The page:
In this week’s Green Felt Journal, I consider the last hours and legacy of the just-closed Las Vegas Club, which is likely destined for better things.
It is a name—a generic one, but a name nonetheless—that has been part of Nevada history even before the 1931 relegalization of commercial gaming. In early April of that year, Las Vegas Club, then at 21 and 23 Fremont Street, received a license to offer games of chance from the Las Vegas City Commission. Earlier this month, that gambling hall—located on the opposite side of Fremont since 1949—closed its doors.
The new Vegas Seven is available online now, and I’ve got an interesting piece about some happenings Downtown:
The folks running downtown’s Las Vegas Club hotel-casino think the slot players are right. PlayLV, which operates the club for the multinational investment group Tamares, has embarked on an ambitious course of slot-loosening—and a pull-no-punches campaign to let downtown gamblers know about it.
This was a lot of fun to research, mostly because I don’t usually get to talk to people with such strong differences of opinion (well, except for John Curtas and Marilyn Spiegel, maybe). The biggest obstacle that the LVC will face, I think, is getting the players to actually believe that they’ve willingly loosened their slots.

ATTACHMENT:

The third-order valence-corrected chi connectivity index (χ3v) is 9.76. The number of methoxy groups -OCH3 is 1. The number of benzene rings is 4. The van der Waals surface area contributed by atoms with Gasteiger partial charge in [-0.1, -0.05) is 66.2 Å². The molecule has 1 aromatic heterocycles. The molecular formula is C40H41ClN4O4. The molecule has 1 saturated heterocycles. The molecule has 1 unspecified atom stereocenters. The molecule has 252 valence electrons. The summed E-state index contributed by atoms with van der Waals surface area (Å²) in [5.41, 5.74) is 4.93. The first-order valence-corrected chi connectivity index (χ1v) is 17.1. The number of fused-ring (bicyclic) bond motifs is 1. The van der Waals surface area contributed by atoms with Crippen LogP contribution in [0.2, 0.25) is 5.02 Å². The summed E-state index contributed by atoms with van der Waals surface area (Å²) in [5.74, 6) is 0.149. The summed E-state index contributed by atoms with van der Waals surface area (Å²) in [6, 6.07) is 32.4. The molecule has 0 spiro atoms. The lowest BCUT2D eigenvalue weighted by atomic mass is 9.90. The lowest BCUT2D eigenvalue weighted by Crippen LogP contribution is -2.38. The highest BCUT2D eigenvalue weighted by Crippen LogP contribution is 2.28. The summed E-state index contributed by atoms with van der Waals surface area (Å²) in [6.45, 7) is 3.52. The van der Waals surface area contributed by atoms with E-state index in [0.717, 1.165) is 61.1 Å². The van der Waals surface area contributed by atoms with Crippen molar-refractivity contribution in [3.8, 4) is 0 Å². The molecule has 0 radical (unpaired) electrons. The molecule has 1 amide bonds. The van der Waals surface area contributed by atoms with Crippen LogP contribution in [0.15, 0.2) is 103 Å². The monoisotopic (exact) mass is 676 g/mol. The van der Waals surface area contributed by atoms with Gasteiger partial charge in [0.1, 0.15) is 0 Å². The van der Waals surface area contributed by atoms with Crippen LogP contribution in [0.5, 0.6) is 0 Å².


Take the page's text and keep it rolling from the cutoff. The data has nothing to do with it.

Steve Rosen’s thoughts about Downtown branding itself specifically as a value gaming destination, with loose slots above everything else, are interesting, and make some sense. A few years ago hotel and f&B values were enough to distinguish Downtown from the Strip, but today that’s no longer the case. Would giving gamblers genuinely looser slots make a difference? I think it might.
Here’s a custom piece of art the PlayLV folks sent me that didn’t make the magazine–I still think it’s pretty funny:
Some of you might remember how, in Back to the Future II, Biff owned a casino that was an obviously-redressed Union Plaza. I’m sure there are people out there who can’t look at the Plaza today without thinking about Biff and his sports almanac. Well, I was perusing the photo archives when I found this, a real photo of “Biff’s Las Vegas Club.”
I don’t know exactly what the deal was with this place, but it just proves to me that there’s always something new to learn in the past. It’s ironic that the owners of the Plaza today also own the Las Vegas Club and presumably its names, so if they wanted to rebrand the Plaza they’d have a strong case for renaming it “Biff’s Plaza.”